An article by Travis Key from Lazy Dog Farm
Cucumbers are ones of the easiest things to grow in your backyard garden, and it only takes a few plants to make loads of fruits for you and your family. With a few applications of AgroThrive Fruit & Flower Fertilizer, you’ll have cucumber plants with abundant flowers and abundant fruits.
Our last blog discussed the backyard garden crops that require insect pollination for production. These would include things like watermelon, squash, pumpkins, and of course — cucumbers! But as we’ll discuss below, there are some exceptions to the pollination requirement for cucumbers.
Cucumbers come in all shapes and sizes, and we’ll probably discuss the different shapes and flavors in one of our next blogs. But I wanted to use this blog to talk about three different categories of cucumbers based on flowering habit. This information is not commonly found on many online seed websites, but it is very useful information for backyard gardeners. And hopefully it will help you determine which types of cucumbers will perform best in your backyard garden.
Most cucumber varieties on the market will fall into this category. These are your basic, open-pollinated cucumber varieties that you’ll find at every seed retailer. Monoecious cucumber varieties produce both male and female flowers and have a traditional reproduction process.
The female flowers are easy to identify because they have a tiny cucumber right behind the flower. The male flowers are smaller than the female flowers and are significantly more numerous with monoecious varieties. The female flower must be pollinated for that tiny cucumber to turn into a larger one. This must be done by an insect — usually bees.
If pollination doesn’t occur, the female flower eventually will fall off the plant. If pollination occurs but not sufficiently, a misshapen cucumber will form. As a result, these varieties are completely reliant on bees for production. If you don’t have pollinators, you’re probably not going to get very many fruits from these varieties.
Gynoecious cucumbers require pollination just like monoecious cucumber varieties, but the male to female flower ratio is different with these varieties. Gynoecious cucumber varieties produce all female flowers, which makes them significantly more productive than monoecious varieties.
But if these varieties only produce female flowers, how do those flowers get pollinated if there are no male flowers present? Most seed retailers will include a “pollinator” variety in each packet of gynoecious cucumber seeds. These “pollinator” seeds are usually from a monoecious variety that produces male flowers.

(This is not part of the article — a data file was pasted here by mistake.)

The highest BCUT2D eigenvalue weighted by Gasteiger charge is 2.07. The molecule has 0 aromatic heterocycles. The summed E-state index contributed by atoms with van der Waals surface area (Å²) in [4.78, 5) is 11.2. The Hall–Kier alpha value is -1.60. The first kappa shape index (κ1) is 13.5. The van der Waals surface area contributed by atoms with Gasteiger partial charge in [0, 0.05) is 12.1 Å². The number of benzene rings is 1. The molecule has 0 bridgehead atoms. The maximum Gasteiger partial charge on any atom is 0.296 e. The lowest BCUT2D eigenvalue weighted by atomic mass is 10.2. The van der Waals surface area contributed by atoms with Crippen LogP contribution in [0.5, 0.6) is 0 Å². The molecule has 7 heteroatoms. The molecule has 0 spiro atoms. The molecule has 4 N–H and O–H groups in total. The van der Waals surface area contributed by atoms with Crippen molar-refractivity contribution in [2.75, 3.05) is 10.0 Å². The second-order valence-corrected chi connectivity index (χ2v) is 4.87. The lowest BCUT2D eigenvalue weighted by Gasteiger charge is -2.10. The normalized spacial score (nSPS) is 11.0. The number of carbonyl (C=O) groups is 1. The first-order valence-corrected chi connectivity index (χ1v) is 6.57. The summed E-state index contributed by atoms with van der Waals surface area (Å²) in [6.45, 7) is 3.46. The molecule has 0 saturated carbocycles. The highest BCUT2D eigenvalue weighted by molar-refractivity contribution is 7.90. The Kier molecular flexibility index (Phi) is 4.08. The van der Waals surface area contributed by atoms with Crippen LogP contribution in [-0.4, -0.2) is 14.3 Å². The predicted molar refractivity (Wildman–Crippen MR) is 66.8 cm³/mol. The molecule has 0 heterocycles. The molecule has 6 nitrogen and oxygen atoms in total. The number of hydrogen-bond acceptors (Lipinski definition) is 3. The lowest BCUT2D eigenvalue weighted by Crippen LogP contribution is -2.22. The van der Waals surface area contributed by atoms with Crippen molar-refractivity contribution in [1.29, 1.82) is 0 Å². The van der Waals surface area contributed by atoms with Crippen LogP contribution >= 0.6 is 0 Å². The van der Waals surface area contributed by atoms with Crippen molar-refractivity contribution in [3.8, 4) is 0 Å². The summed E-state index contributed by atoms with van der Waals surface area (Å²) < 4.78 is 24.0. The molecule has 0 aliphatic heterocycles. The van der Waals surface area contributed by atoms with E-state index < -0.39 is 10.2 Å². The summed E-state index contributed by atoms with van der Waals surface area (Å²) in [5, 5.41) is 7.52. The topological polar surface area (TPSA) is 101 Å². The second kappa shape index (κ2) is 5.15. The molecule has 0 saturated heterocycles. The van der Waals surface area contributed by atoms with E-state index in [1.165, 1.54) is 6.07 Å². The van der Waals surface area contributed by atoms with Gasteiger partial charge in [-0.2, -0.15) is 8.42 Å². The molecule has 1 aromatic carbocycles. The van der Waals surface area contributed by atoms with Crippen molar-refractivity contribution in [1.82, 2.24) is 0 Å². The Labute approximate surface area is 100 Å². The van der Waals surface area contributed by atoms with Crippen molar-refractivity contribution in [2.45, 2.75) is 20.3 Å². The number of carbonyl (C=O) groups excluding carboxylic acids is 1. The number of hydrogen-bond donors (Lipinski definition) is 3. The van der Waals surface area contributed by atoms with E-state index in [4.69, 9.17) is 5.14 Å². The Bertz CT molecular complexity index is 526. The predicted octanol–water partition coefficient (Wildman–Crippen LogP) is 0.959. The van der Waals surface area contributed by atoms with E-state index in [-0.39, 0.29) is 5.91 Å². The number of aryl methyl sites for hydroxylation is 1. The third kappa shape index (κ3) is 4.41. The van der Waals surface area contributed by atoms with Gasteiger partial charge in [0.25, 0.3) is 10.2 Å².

The result is a row or bed of cucumbers with mostly female flowers and a few male flowers. The few male flowers have more than enough pollen for all the female flowers present. And because the female flower generates the fruit, you get many more cucumbers!
Now that we’ve established the fact that gynoecious cucumber varieties are more productive than monoecious varieties, let’s kick it up a notch! The most productive types of cucumbers are called parthenocarpic cucumbers. These don’t require pollination at all! The female flowers on these plants will produce fruit without pollination/fertilization. The fruits don’t have any seeds but are still delicious!
Parthenocarpic cucumbers were originally bred for large-scale greenhouse or indoor production where there are no pollinators present. However, these varieties can also be very useful in a backyard garden. If you live in an area where bees are sparse, this is the type of cucumber you need to be growing. If you have limited garden space but want to maximize the number of cucumbers you can harvest in that space, this is the type of cucumber for you!
How Do You Find These?
Whether you like pickling cucumbers or slicing cucumbers, you can find monoecious, gynoecious, and parthenocarpic versions of each. You probably won’t find the gynoecious or parthenocarpic types on a seed rack at your local big box store, but you can find them at many seed retailers online. Monoecious varieties are usually less expensive than the more productive types, but the extra production may be worth the extra seed cost. We have found it to be worth it year after year. With parthenocarpic cucumbers, we can grow significantly more cucumbers in a small space. Try them once and I think you’ll be impressed at just how productive they are!
Thousands of gardeners have been tuning in to The Lazy Dog Farm YouTube channel where Travis covers a variety topics ranging from how to successfully start seedlings to how to make a flavorful hotsauce that packs a punch. Accompanied by his wife Brooklyn and their two boys, the gardens on their 2 acre homestead in southwest Georgia are always filled with a wide variety of vegetables that are enjoyed fresh or preserved for later.